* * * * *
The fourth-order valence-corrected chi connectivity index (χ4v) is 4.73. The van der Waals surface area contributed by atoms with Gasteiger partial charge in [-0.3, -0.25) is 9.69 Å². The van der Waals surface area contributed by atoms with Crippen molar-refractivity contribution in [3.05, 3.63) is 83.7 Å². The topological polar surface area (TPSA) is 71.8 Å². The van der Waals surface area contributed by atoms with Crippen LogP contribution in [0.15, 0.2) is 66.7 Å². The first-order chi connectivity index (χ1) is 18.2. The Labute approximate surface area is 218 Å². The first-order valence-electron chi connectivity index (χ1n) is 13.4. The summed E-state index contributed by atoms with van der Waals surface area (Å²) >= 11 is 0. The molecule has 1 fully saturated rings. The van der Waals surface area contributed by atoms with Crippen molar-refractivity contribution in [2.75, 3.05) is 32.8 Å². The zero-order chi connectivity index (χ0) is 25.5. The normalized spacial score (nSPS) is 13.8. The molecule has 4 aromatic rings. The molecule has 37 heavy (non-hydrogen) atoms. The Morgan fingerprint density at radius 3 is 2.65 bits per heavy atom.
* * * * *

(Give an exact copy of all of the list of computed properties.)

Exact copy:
The fourth-order valence-corrected chi connectivity index (χ4v) is 4.73. The van der Waals surface area contributed by atoms with Gasteiger partial charge in [-0.3, -0.25) is 9.69 Å². The van der Waals surface area contributed by atoms with Crippen molar-refractivity contribution in [3.05, 3.63) is 83.7 Å². The topological polar surface area (TPSA) is 71.8 Å². The van der Waals surface area contributed by atoms with Crippen LogP contribution in [0.15, 0.2) is 66.7 Å². The first-order chi connectivity index (χ1) is 18.2. The Labute approximate surface area is 218 Å². The first-order valence-electron chi connectivity index (χ1n) is 13.4. The summed E-state index contributed by atoms with van der Waals surface area (Å²) >= 11 is 0. The molecule has 1 fully saturated rings. The van der Waals surface area contributed by atoms with Crippen molar-refractivity contribution in [2.75, 3.05) is 32.8 Å². The zero-order chi connectivity index (χ0) is 25.5. The normalized spacial score (nSPS) is 13.8. The molecule has 4 aromatic rings. The molecule has 37 heavy (non-hydrogen) atoms. The Morgan fingerprint density at radius 3 is 2.65 bits per heavy atom.